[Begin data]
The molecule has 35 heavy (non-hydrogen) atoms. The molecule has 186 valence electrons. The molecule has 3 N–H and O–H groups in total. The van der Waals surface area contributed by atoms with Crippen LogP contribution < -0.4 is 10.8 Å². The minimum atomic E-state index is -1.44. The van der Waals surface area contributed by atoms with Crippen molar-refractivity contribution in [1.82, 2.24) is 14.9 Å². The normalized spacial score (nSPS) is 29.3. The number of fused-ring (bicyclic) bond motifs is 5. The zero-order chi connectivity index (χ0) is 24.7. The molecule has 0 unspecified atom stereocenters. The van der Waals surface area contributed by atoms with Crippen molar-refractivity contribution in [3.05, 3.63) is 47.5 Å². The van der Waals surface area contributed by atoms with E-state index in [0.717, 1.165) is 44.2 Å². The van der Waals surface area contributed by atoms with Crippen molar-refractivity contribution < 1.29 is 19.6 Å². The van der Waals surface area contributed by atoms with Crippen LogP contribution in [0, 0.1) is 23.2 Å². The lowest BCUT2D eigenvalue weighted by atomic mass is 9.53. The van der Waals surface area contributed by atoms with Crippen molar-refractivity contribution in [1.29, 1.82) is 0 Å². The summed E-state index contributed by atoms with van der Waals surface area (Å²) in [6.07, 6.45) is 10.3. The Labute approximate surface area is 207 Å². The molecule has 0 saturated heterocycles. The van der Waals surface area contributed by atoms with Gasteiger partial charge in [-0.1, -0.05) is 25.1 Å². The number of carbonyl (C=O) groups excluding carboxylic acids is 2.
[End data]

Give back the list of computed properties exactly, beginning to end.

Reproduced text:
The molecule has 35 heavy (non-hydrogen) atoms. The molecule has 186 valence electrons. The molecule has 3 N–H and O–H groups in total. The van der Waals surface area contributed by atoms with Crippen LogP contribution < -0.4 is 10.8 Å². The minimum atomic E-state index is -1.44. The van der Waals surface area contributed by atoms with Crippen molar-refractivity contribution in [1.82, 2.24) is 14.9 Å². The normalized spacial score (nSPS) is 29.3. The number of fused-ring (bicyclic) bond motifs is 5. The zero-order chi connectivity index (χ0) is 24.7. The molecule has 0 unspecified atom stereocenters. The van der Waals surface area contributed by atoms with Crippen molar-refractivity contribution in [3.05, 3.63) is 47.5 Å². The van der Waals surface area contributed by atoms with E-state index in [0.717, 1.165) is 44.2 Å². The van der Waals surface area contributed by atoms with Crippen molar-refractivity contribution < 1.29 is 19.6 Å². The van der Waals surface area contributed by atoms with Crippen LogP contribution in [0, 0.1) is 23.2 Å². The lowest BCUT2D eigenvalue weighted by atomic mass is 9.53. The van der Waals surface area contributed by atoms with Crippen molar-refractivity contribution in [1.29, 1.82) is 0 Å². The summed E-state index contributed by atoms with van der Waals surface area (Å²) in [6.07, 6.45) is 10.3. The Labute approximate surface area is 207 Å². The molecule has 0 saturated heterocycles. The van der Waals surface area contributed by atoms with Gasteiger partial charge in [-0.1, -0.05) is 25.1 Å². The number of carbonyl (C=O) groups excluding carboxylic acids is 2.